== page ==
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Rooted Networks, Webs of Relation, and the Power of Situated Science: Bringing the Models Back Down to Earth in Zambrana

  • Dianne Rocheleau

Abstract

We all live in emergent ecologies — complex assemblages of plants, animals, people, physical landscape features, and technologies — created through the habit-forming practices of connection in everyday life. We both inhabit and co-create these ecologies of home, often without being able to “see” them clearly. We live in networks of the sort defined by Bruno Latour (2005) as in the assemblages above, yet we are also rooted in specific territories and geographic locations, often several simultaneously and in series. We are both denizens and artisans of the hybrid geographies described by Sarah Whatmore (2002). Human beings are likewise entangled in several related formulations of contemporary nature/culture (Braun and Castree 1998), described variously as meshworks (Escobar 2001, 2004, 2008), rhizomes (Deleuze and Guattari 1987), the network society (Castells 2000), relational places (Massey 1994), complex ecologies (Botkin 1989; Haila and Dyke 2006), and generic models of networks and complexity (Barabasi 2002; Kauffman 2000).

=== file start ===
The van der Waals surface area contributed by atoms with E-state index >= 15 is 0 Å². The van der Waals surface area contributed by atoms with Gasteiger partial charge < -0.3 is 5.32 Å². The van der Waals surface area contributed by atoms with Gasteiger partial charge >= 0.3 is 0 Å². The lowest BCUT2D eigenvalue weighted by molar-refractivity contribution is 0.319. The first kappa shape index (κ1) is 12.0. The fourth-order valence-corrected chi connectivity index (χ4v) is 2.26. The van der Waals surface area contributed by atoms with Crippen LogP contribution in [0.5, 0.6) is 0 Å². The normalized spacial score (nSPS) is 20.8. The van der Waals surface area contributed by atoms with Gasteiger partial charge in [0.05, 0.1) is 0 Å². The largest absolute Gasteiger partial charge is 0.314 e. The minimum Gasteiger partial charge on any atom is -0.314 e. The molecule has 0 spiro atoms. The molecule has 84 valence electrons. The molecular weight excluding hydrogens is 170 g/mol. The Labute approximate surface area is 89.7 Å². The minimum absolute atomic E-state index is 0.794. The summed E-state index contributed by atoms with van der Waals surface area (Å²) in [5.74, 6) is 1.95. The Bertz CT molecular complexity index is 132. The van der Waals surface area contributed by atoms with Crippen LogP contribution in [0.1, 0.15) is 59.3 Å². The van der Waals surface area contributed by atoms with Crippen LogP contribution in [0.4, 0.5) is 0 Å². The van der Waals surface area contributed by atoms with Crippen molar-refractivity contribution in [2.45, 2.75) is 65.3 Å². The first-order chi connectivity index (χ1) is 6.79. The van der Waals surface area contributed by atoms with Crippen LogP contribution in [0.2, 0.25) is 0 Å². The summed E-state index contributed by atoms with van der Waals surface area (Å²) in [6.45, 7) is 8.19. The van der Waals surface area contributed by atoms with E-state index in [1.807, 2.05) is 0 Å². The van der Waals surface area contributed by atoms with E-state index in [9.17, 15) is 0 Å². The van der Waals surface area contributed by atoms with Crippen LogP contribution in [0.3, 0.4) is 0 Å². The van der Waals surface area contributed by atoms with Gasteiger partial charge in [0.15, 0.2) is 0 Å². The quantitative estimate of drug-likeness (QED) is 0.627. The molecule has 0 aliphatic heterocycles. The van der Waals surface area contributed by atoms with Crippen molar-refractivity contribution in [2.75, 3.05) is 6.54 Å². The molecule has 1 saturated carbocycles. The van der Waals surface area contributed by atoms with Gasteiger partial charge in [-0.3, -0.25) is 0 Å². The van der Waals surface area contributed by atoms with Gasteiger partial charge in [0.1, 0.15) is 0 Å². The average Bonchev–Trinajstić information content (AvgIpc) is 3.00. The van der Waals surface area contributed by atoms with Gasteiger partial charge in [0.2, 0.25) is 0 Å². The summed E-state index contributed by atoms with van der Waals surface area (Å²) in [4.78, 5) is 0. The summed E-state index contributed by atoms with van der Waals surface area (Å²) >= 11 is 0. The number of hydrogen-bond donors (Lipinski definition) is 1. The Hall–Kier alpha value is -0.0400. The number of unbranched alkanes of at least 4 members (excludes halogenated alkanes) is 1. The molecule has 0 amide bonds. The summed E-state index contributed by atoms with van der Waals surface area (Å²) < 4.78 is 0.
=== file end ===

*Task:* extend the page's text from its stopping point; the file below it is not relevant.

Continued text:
Keywords

Dominican Republic Political Ecology Farm Forestry Complex Assemblage Rooted Network 
These keywords were added by machine and not by the authors. This process is experimental and the keywords may be updated as the learning algorithm improves.

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© Dianne Rocheleau 2016

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  • Dianne Rocheleau

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